Sa’adeh was born in Umm al-Fahm in 1977. She received her BFA and MFA from Bezalel Academy of Arts and Design in Jerusalem. She was the winner of the first Young Artist of the Year Award organized by the A M Qattan Foundation in 2000. Her work is mainly in photography, performance and video, where Sa’adeh uses her body as the core subject of most of her work. She describes her themes as such: “In my artwork, the woman I represent lives in a world that attacks her values, her love, her spirit on a daily basis, and for this reason, she is in a state of occupation – and her world could be here in Palestine or elsewhere; and despite all, she looks towards her future with a smile.” Living in Jerusalem, Sa’adeh has extensively exhibited her work internationally, including at the European Parliament, the GEMAK Museum, The Hague, the House of World Culture, the Sydney Biennial, the Sharjah Biennial, as well as at exhibitions in Austria, France, Denmark, and others. In 2015, Al-Monitor considered her among 50 people shaping the culture of the Middle East.
Who will make me real
The project will consist of a series of performative pieces focusing on the formative feminist historio-mythological figures and the way the narratives they have set in motion, are relevant to the Palestinian as well as global feminist cultural identity today. The performances will be taking place in historical locations significant to the narrative of European cultures, while highlighting the way the colonizing cultural orientalism has shaped our own self-perception. The performances will be staged, then documented and presented as large-format photographs, video and holographic media for specific exhibiting spaces.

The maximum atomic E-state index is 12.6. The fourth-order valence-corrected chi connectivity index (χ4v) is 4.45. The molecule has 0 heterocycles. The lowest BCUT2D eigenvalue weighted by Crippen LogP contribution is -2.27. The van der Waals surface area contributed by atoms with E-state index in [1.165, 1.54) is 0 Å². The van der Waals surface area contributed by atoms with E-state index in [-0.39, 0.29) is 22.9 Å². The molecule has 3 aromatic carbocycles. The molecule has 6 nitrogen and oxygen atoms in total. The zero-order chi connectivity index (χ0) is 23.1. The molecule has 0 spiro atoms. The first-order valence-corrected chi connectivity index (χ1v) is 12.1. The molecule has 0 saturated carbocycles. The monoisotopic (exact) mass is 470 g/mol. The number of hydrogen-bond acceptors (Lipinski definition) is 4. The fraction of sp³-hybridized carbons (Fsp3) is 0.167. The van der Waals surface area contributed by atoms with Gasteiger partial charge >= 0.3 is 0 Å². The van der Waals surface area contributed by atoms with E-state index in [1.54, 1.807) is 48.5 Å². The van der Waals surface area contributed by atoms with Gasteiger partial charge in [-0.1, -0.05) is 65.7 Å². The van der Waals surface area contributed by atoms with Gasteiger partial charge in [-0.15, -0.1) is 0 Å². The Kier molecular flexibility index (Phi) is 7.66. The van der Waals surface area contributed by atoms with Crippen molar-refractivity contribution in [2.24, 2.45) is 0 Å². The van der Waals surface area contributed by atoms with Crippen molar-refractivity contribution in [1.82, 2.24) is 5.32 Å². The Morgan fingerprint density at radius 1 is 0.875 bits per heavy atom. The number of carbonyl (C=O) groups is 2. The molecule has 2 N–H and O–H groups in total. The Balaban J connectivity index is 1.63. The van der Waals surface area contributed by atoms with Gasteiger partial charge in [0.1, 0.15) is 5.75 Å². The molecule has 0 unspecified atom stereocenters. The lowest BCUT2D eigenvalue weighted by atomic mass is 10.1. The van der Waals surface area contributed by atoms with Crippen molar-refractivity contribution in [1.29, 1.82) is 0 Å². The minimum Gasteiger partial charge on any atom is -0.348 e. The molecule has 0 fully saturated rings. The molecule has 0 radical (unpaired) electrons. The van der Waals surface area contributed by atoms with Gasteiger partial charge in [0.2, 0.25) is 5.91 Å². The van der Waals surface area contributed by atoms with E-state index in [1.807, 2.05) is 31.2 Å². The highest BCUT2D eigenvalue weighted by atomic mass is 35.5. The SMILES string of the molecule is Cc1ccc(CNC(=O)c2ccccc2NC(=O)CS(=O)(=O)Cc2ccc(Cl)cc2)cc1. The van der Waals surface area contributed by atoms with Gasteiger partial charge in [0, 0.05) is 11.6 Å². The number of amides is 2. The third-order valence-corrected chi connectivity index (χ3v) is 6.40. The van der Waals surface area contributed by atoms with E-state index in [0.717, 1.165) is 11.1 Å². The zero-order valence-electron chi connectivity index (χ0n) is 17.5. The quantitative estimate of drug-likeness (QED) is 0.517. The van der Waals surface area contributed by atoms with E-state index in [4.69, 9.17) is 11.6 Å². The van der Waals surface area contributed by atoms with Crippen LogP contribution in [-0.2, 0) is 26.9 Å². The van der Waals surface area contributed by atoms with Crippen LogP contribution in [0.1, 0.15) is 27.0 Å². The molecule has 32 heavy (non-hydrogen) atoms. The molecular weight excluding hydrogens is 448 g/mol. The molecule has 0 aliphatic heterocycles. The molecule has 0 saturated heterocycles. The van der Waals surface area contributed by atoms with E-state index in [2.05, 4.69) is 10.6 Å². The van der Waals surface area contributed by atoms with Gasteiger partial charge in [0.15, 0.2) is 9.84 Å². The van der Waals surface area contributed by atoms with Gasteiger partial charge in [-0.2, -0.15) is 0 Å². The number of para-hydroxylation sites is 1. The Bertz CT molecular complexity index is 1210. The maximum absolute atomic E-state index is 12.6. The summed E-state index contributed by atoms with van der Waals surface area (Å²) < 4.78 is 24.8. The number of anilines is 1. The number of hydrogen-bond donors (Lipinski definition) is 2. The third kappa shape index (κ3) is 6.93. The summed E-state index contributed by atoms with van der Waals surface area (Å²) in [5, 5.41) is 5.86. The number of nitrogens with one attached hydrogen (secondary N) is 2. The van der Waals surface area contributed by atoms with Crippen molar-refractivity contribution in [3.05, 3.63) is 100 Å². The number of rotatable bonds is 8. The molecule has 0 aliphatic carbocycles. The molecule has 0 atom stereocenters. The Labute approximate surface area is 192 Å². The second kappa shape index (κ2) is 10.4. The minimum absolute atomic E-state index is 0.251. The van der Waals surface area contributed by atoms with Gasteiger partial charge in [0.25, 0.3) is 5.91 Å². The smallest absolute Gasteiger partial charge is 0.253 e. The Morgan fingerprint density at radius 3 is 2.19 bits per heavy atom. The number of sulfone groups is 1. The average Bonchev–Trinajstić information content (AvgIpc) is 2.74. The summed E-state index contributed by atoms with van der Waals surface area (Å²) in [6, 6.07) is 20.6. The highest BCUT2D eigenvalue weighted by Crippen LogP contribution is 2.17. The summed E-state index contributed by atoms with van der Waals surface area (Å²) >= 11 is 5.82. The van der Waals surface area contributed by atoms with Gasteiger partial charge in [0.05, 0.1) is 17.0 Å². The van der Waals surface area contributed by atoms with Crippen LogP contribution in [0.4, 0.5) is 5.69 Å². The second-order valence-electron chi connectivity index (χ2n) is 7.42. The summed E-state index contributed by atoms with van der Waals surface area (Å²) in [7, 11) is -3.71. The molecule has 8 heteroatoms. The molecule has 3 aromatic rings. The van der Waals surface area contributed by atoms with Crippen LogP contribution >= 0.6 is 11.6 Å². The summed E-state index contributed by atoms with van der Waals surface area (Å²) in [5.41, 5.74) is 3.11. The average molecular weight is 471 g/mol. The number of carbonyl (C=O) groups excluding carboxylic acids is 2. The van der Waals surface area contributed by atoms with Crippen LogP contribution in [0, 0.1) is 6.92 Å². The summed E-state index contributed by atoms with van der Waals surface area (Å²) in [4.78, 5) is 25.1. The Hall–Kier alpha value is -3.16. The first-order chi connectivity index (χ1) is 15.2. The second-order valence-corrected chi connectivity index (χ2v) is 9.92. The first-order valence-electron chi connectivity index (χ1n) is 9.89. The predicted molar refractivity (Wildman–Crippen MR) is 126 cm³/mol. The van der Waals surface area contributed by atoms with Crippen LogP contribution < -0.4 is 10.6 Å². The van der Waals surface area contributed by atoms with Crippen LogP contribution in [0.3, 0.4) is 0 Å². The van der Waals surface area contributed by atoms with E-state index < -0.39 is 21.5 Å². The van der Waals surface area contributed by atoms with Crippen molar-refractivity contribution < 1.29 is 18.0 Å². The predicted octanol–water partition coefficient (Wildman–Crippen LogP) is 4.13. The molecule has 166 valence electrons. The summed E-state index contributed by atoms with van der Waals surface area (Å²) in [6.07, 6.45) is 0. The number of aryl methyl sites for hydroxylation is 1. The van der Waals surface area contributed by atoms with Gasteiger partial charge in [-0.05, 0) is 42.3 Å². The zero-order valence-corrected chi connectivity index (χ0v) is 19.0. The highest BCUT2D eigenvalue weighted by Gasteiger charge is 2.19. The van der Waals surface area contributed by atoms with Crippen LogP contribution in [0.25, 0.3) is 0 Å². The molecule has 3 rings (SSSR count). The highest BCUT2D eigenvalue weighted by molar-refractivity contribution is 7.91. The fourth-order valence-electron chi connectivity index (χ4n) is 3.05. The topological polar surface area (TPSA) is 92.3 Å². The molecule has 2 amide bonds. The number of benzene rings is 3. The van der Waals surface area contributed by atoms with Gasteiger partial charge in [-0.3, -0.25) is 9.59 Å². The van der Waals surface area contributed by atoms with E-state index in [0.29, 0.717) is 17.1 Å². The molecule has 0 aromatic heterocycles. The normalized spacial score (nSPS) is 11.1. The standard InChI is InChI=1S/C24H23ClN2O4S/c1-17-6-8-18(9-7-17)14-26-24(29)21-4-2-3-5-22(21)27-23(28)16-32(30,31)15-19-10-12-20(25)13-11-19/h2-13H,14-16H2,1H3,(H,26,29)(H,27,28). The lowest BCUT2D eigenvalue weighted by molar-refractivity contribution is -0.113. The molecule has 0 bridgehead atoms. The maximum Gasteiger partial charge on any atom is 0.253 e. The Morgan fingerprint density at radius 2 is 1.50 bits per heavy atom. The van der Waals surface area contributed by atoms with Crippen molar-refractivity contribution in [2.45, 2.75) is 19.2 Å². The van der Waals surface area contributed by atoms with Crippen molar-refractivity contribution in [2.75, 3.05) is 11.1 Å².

The rationale for the project is to show the possibilities for an extended mythological basis for the Palestinian and regional women's historical narrative, beyond the constraints of present conflicts, patriarchy, orientalist and folkloric views, class and domestic struggles. The emancipatory potential of the heroines chosen will be wide and universal, showing the way for a potentially independent, yet a globally and culturally relevant and authentic feminine/feminist-Palestinian narrative. These "performed heroines" will still share some common traits, opposing the constraints we have willingly accepted as women in Palestinian society with the accompanying weight of the expectations that are upon us daily - the bearers, the feeders and mourners of men. We share their economies, beliefs, mythologies, histories and struggles. But it is the contribution to the history and culture which is something we are also willing to fight for, as it is the part of our "muqāwamah" - our duty to the daily struggle for freedom, as well as for our independence and emancipation. The narrative of mythologies and heroism is forced upon us, so my position is that as an artist, i have the right the will and means to change it, shape it, and through a work of mythological fantasy create a fairer, more realistic and inclusive history of women in struggle.
The underlying question common to all neo-historic art is not the alternative lines, revisionism or the narrative control, but the induction of empathy through the common bond between the artist and the participative society. The obligation to emancipation and freedom is not part of the oppressive limitations, if it is willingly accepted and I am happy to take that position. It opens so many possibilities, as the choices taken by artists today become the politics and education of tommorow.